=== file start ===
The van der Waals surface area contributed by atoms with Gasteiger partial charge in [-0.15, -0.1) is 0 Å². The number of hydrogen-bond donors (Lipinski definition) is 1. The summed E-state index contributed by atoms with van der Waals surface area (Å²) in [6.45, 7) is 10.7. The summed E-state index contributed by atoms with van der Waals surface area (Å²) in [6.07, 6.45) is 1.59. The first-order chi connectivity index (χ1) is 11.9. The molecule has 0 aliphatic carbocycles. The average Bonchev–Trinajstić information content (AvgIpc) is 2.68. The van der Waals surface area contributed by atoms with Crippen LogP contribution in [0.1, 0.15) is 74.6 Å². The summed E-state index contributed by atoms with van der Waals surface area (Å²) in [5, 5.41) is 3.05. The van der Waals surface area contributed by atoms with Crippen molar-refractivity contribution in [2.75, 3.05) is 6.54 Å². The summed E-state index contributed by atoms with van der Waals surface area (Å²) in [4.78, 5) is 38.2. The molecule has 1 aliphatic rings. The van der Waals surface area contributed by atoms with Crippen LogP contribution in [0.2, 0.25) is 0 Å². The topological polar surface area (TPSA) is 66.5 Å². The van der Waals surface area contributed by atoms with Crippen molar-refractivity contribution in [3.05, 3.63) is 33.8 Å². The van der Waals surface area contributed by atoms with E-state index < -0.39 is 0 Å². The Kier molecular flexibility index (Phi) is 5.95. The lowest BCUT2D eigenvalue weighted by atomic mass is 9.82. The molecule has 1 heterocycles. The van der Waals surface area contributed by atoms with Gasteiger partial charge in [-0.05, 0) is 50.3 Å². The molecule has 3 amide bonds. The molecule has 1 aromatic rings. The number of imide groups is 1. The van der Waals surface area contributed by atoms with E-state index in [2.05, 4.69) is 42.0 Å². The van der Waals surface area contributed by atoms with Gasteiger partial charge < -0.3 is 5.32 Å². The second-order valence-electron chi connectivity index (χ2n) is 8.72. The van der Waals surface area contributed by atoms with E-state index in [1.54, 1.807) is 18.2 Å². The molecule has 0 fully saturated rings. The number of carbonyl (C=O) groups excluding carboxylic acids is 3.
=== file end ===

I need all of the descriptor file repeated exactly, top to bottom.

The van der Waals surface area contributed by atoms with Gasteiger partial charge in [-0.15, -0.1) is 0 Å². The number of hydrogen-bond donors (Lipinski definition) is 1. The summed E-state index contributed by atoms with van der Waals surface area (Å²) in [6.45, 7) is 10.7. The summed E-state index contributed by atoms with van der Waals surface area (Å²) in [6.07, 6.45) is 1.59. The first-order chi connectivity index (χ1) is 11.9. The molecule has 0 aliphatic carbocycles. The average Bonchev–Trinajstić information content (AvgIpc) is 2.68. The van der Waals surface area contributed by atoms with Crippen LogP contribution in [0.1, 0.15) is 74.6 Å². The summed E-state index contributed by atoms with van der Waals surface area (Å²) in [5, 5.41) is 3.05. The van der Waals surface area contributed by atoms with Crippen molar-refractivity contribution in [2.75, 3.05) is 6.54 Å². The summed E-state index contributed by atoms with van der Waals surface area (Å²) in [4.78, 5) is 38.2. The molecule has 1 aliphatic rings. The van der Waals surface area contributed by atoms with Crippen LogP contribution in [0.2, 0.25) is 0 Å². The topological polar surface area (TPSA) is 66.5 Å². The van der Waals surface area contributed by atoms with Crippen molar-refractivity contribution in [3.05, 3.63) is 33.8 Å². The van der Waals surface area contributed by atoms with E-state index < -0.39 is 0 Å². The Kier molecular flexibility index (Phi) is 5.95. The lowest BCUT2D eigenvalue weighted by atomic mass is 9.82. The molecule has 1 heterocycles. The van der Waals surface area contributed by atoms with Gasteiger partial charge in [-0.05, 0) is 50.3 Å². The molecule has 3 amide bonds. The molecule has 1 aromatic rings. The number of imide groups is 1. The van der Waals surface area contributed by atoms with E-state index in [2.05, 4.69) is 42.0 Å². The van der Waals surface area contributed by atoms with Gasteiger partial charge < -0.3 is 5.32 Å². The second-order valence-electron chi connectivity index (χ2n) is 8.72. The van der Waals surface area contributed by atoms with E-state index in [1.54, 1.807) is 18.2 Å². The molecule has 0 fully saturated rings. The number of carbonyl (C=O) groups excluding carboxylic acids is 3.